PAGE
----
December 22, 2015
Today, CFTC staff is taking an important step toward improving the quality of swap data reporting. This Request for Comment is a key component of the efforts I recently discussed to ensure that the swap data the CFTC receives is accurate, consistent and timely.
Reporting of swaps transaction data was a key goal of the reforms agreed to by the leaders of the G-20 nations, and one of the most important components of the Dodd-Frank Act. We have come a long way since the fall of 2008, when a lack of reporting meant neither regulators nor market participants could assess the exposures or interconnectedness of major institutions. The reforms we have implemented have given regulators better information and market participants greater transparency.
Today, we can assess and monitor swap exposures by participant or product. We can compare cleared and uncleared risk. We are integrating swaps data into our risk surveillance and other functions. And today, market participants have access to pre- and post-trade swap data. You can go to public websites of the swap data repositories (SDRs) and see the price and volume for individual swap transactions in real-time. Products such as the CFTC’s Weekly Swaps Report give an important view of the market. And the availability of this information has fostered innovations, such as tools that provide market snapshots.
But we still have work to do. Creating a system to collect and effectively use data is a significant project. Currently, for example, there is considerable variation in how different participants report the same fields to SDRs, and in how the SDRs themselves transmit information to the CFTC.
In contrast to futures, in swaps there are far more entities reporting, and there is much greater variety in swap transactions and terms. Swaps can also be traded on a variety of platforms or bilaterally. We must have a reporting system that recognizes this variation but still enables us to aggregate where appropriate, so that we can identify trends or concerns.
In our original rules, we purposely didn’t prescribe exactly how each field should be reported – for two principal reasons. First, when the agency issued the reporting rules, we didn’t yet have any data to inform our views. And second, we needed the industry to take coordinated steps toward standardizing its reporting. That, unfortunately, has not happened.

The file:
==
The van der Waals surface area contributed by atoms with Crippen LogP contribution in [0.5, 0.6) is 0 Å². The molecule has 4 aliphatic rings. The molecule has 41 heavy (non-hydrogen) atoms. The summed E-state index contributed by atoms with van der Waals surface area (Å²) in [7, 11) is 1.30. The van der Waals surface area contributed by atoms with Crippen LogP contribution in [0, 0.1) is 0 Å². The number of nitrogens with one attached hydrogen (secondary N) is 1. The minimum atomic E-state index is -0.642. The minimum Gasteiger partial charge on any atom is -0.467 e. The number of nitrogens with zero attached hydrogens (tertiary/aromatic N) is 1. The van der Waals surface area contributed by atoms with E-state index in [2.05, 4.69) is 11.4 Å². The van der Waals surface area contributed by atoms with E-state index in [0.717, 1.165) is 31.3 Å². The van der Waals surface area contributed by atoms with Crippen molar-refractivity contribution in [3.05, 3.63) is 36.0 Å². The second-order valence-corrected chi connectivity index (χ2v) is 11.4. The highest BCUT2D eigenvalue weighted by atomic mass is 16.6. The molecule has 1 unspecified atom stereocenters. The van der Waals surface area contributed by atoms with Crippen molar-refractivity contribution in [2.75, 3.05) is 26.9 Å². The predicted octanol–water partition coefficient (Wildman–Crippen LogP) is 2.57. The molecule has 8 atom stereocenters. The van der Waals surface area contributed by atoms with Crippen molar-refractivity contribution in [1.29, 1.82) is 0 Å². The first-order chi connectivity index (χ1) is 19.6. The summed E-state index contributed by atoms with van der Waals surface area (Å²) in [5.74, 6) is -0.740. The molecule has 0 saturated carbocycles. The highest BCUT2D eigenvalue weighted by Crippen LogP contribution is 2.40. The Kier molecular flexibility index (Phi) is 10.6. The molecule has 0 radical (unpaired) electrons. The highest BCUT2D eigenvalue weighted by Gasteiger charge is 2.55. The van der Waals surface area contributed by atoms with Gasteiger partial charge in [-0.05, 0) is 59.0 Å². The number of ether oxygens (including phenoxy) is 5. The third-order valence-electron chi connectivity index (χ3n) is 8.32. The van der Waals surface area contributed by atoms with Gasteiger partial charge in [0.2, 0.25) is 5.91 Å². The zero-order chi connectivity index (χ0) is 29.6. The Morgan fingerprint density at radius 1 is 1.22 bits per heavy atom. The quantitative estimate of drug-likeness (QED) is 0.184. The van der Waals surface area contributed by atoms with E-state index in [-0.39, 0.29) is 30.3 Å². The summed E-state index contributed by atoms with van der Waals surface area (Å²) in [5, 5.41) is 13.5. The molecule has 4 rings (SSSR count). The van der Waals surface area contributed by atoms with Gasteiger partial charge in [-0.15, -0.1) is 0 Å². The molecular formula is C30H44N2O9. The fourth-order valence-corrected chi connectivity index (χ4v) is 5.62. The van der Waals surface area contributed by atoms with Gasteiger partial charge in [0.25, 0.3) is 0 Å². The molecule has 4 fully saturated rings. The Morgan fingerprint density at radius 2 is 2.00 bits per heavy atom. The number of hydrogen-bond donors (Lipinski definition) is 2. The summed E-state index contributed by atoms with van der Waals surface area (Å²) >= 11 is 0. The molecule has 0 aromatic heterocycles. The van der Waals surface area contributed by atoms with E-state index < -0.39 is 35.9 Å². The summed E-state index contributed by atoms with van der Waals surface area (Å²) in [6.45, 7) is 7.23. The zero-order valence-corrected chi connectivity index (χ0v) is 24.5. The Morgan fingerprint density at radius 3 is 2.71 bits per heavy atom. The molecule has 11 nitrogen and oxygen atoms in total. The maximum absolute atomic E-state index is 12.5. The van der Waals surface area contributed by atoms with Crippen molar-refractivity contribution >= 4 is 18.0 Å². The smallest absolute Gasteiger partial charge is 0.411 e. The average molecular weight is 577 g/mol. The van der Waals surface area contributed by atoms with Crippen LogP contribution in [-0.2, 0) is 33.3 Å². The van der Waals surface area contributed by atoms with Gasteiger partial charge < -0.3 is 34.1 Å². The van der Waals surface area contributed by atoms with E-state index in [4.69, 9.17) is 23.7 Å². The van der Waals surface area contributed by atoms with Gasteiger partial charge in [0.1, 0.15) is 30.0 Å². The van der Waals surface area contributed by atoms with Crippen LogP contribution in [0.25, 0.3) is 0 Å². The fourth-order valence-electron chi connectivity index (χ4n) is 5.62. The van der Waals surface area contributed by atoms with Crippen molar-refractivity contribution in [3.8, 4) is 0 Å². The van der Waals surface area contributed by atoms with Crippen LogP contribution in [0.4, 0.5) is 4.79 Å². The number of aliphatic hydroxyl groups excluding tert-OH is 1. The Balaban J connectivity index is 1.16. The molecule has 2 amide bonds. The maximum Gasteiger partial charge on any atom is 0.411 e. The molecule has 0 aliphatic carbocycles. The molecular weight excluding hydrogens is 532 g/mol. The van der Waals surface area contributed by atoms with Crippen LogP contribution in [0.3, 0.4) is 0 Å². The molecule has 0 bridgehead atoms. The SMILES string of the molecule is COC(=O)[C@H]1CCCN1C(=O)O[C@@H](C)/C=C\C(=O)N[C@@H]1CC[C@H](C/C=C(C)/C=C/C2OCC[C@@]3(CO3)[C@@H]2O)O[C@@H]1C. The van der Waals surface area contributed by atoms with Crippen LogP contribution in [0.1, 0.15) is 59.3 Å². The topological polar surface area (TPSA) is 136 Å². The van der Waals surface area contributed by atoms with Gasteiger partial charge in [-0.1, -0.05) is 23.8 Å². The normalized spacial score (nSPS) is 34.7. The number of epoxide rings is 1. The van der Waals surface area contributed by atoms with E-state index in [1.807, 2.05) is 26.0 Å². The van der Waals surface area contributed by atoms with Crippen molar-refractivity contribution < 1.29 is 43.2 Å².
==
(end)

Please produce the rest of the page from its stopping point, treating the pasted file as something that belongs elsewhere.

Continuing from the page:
Therefore, over the past several months, CFTC staff has made a dedicated effort to identify a number of priority areas where standardization or clarification is needed. They have carefully considered what fields are critical to our use of the data as well as where there have been reporting challenges.
This Request for Comment solicits public input on 80 enumerated questions addressing 120 data elements. These priority fields include a number of swap data reporting topics, such as counterparties, price, clearing, product, periodic reporting, orders, options, notional amount and many others. The Commission will use these comments to develop proposals that specify the form, manner and allowable values that each data element can have.
This is just one of the many actions the CFTC is taking to ensure accurate and efficient data reporting. We have already proposed actions to clarify reporting obligations with respect to cleared swaps and eliminate unnecessary reporting. I hope we can finalize these rule changes soon. I would also like the Commission to consider changing its rules to provide a greater ability to make sure the data we receive is complete. We are also working to refine swap identifiers so that we can track swaps and swap activity by participant, transaction and product type throughout the lifecycle. In addition, we are leading an international effort to address data harmonization initiatives. And finally, we will continue to take enforcement actions so that participants honor their reporting obligations.
I strongly encourage public comment on these proposals. In particular, I encourage market participants to work together to develop consensus around their comments. We look forward to working collaboratively with all concerned parties to improve reporting of swaps data.
Last Updated: December 22, 2015